During the nearly six-and-a-half-hour-long meeting the board voted 3-2 to bypass its formal hiring process but after meeting in closed session for more than two hours, it took no action on hiring a superintendent.
The three newest members of the board, President Cherrill Clifford, along with Lindsi and Elias Haynes, voted to bypass board policy on hiring a new superintendent. Trustees Dale Wallace and Phil Lewis voted against the measure.
Before the meeting, many in the Gateway school district community speculated the board intended to hire Caples, whose credentials were suspended Jan. 15. The suspension is set to be lifted Feb. 13, according to the California Commission on Teacher Credentialing.
But Caples’ hiring had been in the works for weeks before the Jan. 18 meeting, and a contract to hire him had already been signed by Clifford, according to the Jan. 17 email from Henson to trustees.
“I am also gravely concerned that it appears President Clifford signed this contract on behalf of the district on December 30, 2022 (see attached), without any authority or board action to do so,” Henson wrote. “In sum, this contract and its terms do not appear to be in the best interest of the district, and it has not been negotiated nor approved in a manner consistent with board policy. I must advise you to postpone approval of this contract until new legal counsel can be located and they have time to review all relevant information and advise you on the negotiation process,” he said.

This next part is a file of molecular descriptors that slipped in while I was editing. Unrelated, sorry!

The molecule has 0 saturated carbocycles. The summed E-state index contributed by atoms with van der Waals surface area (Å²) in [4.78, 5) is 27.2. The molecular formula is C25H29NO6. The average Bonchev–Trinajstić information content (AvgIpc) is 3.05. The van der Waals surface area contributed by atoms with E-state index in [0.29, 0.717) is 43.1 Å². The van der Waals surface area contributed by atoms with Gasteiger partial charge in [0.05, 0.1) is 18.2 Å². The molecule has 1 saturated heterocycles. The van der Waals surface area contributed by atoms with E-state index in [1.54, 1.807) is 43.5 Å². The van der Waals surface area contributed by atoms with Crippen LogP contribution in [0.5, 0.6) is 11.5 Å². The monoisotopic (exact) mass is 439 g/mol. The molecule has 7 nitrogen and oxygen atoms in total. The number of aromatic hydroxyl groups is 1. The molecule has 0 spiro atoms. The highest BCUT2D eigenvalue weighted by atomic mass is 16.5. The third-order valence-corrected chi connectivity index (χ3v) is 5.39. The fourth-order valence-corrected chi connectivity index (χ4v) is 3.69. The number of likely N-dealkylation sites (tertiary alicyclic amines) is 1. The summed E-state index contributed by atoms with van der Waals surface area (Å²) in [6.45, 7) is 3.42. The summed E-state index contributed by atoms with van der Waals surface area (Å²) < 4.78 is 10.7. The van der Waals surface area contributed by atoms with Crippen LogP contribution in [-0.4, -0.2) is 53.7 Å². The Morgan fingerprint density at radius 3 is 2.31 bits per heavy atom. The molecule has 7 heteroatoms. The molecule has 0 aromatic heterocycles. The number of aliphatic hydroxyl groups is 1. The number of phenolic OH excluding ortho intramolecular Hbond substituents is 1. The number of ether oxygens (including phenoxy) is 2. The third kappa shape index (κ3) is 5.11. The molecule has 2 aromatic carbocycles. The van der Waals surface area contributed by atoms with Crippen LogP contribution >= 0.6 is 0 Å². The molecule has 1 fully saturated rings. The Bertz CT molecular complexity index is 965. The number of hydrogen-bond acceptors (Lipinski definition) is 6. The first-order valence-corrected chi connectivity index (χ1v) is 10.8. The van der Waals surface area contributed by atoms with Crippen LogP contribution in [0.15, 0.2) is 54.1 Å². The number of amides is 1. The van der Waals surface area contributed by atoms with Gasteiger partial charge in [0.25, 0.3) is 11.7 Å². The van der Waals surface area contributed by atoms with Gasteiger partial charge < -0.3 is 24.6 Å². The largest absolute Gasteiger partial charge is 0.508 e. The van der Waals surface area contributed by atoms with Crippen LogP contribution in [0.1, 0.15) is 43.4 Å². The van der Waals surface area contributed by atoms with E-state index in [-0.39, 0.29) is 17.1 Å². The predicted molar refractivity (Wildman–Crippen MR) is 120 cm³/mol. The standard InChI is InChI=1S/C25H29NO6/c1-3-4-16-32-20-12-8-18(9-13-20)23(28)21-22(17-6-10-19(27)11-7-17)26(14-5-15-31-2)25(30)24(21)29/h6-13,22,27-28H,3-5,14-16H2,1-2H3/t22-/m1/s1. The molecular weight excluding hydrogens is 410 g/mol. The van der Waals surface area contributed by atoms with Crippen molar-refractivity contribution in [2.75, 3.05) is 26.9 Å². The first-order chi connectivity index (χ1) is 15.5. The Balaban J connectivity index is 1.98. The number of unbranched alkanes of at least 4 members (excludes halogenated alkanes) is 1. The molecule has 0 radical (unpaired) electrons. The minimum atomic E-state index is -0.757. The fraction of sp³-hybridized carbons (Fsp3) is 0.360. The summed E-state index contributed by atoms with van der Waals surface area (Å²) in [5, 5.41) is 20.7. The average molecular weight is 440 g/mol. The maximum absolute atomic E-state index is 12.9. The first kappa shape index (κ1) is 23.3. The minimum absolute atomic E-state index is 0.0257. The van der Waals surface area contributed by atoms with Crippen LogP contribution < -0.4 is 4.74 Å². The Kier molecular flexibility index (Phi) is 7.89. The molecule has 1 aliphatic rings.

Clifford has not responded to several attempts to reach her this week. Westphal said she was surprised to learn there was a signed contract.
“That's very upsetting to people. You know, that's really a breach of our trust and of transparency,” she said.
The issues surrounding the board has some teachers and school staff looking for work at other school districts, Henson said in an email he sent to trustees on Jan. 4.
“My concerns at this time are focused around the instability of the school district due to fears and speculation of the unknown. I have been approached by various employees asking for letters of reference in the case that they choose to seek employment outside of the district. I have encouraged people to wait and see how things develop rather than be reactionary due to unfounded fears,” Henson wrote.
The board’s Jan. 18 meeting drew a large crowd, with many people speaking out against the board bypassing its own policy to hire a new superintendent. While the board’s agenda included items related to hiring an administrator, it did not name Caples as a candidate and no proposed contract was included with the agenda.